Working Twice as Hard to Get Half as Far: Race, Work Ethic, and America’s Deserving Poor

Authors


  • This work was completed while the author was a graduate student in the Department of Political Science at Duke University. This research would not have been completed without support and guidance from many people, most notably Melissa Spas, John Aldrich, Marc Hetherington, Suzanne Globetti, Candis Watts Smith, Stanley Feldman, Kerry Haynie, D. Sunshine Hillygus, Melanie Freeze, Jacob Montgomery, Brendan Nyhan, David Sparks, Cassy Dorff, Corrine M. McConnaughy, Julie Edell Britton, Cara Wong, and three anonymous reviewers. Data collection would not have been possible without support from the Social Science Research Institute and Duke University. All remaining errors are, of course, my own. Replication data will be made available through the AJPS portal on Dataverse.

Christopher D. DeSante is a visiting Assistant Professor, Oberlin College, Politics Department, 10 N. Professor St., Oberlin, OH 44074 (cdesante@oberlin.edu).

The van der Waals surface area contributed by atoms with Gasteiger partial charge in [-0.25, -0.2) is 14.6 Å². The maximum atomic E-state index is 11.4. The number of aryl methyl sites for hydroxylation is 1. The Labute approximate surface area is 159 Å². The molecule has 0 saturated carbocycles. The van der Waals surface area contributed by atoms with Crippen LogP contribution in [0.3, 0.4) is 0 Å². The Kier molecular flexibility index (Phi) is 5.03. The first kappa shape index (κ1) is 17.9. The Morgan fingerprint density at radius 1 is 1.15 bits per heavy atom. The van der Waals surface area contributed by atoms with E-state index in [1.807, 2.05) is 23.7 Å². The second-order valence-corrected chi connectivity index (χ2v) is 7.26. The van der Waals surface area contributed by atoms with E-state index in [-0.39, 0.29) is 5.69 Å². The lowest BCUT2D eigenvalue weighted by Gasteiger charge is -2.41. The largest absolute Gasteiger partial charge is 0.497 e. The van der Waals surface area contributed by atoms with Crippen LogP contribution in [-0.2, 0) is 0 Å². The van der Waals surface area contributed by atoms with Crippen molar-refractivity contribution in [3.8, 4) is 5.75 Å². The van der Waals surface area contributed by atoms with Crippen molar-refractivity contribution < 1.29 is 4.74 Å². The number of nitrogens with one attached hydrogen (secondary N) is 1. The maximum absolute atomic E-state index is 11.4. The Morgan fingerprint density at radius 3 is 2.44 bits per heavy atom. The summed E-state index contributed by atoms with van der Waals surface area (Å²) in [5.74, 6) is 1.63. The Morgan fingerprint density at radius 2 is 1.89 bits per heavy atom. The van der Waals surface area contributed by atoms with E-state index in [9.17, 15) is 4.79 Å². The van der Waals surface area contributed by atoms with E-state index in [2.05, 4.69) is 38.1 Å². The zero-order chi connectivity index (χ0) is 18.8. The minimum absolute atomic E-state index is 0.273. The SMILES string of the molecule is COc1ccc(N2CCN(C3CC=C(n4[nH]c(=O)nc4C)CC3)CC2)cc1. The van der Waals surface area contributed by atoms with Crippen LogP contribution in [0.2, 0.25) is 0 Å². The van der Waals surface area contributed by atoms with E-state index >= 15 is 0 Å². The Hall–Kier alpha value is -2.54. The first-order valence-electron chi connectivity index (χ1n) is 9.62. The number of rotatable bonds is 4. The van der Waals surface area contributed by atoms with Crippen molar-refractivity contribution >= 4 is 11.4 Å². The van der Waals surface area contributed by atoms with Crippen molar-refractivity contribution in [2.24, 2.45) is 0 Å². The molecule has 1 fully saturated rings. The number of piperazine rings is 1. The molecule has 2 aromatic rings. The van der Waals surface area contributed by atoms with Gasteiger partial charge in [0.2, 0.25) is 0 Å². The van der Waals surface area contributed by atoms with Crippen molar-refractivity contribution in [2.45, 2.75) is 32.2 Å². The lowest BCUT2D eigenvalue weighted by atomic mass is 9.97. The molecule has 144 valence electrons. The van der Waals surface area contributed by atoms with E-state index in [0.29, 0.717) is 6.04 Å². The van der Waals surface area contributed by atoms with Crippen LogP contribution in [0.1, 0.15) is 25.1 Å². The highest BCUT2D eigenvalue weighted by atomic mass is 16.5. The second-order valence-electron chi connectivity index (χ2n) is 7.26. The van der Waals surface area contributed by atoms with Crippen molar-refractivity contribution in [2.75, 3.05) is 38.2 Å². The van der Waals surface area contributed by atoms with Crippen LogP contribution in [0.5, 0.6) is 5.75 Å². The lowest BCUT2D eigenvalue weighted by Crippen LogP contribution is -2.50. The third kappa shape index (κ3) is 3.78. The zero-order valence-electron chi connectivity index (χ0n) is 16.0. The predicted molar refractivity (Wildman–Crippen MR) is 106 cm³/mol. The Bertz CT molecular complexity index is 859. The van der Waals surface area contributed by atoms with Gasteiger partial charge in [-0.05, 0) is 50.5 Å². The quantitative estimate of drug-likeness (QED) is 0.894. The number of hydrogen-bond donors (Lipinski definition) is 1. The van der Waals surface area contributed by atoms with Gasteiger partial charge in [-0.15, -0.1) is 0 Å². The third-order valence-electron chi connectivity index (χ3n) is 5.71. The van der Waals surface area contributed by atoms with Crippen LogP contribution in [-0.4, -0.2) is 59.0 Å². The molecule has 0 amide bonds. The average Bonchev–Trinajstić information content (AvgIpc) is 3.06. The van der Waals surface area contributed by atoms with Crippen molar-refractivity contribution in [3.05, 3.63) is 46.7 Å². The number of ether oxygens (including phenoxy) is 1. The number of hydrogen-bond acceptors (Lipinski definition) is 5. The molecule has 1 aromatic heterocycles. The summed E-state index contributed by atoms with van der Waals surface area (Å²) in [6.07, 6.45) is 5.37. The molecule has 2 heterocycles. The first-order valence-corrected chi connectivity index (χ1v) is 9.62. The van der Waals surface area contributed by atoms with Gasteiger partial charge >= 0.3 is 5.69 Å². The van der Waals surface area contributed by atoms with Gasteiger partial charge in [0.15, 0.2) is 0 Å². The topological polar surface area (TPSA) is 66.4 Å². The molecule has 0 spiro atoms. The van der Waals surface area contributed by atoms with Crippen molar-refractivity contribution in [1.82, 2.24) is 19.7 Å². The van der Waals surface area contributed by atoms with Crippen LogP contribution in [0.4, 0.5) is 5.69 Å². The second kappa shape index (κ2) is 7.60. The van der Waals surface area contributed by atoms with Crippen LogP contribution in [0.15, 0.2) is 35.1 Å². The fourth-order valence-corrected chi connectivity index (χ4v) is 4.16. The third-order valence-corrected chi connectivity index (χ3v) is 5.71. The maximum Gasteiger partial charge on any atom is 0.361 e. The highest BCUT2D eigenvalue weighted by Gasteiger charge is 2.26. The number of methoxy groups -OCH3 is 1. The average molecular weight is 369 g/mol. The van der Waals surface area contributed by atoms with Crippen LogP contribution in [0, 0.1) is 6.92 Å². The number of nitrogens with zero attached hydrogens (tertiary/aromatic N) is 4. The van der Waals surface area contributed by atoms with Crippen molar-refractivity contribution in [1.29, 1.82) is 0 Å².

Abstract

Attitudes toward racialized and redistributive policies like welfare are often thought of as a function of both principled ideological positions and the underlying racial attitudes a person holds. Kinder and Sanders (1996) look at racial resentment as one explanation, while Sniderman and his colleagues look to principled conservatism and authoritarianism as viable alternatives, claiming that racial resentment is merely proxying a legitimate race-neutral commitment to equality of opportunity. This article engages this debate through an experimental design which tests whether “hard work” is rewarded in a color-blind manner. The experimental design also affords scholars the opportunity to separate the effects of the two components of racial resentment: principled values and racial animus. The results show that American norms and implicit racism serve to uniquely privilege whites in a variety of ways.

Ancillary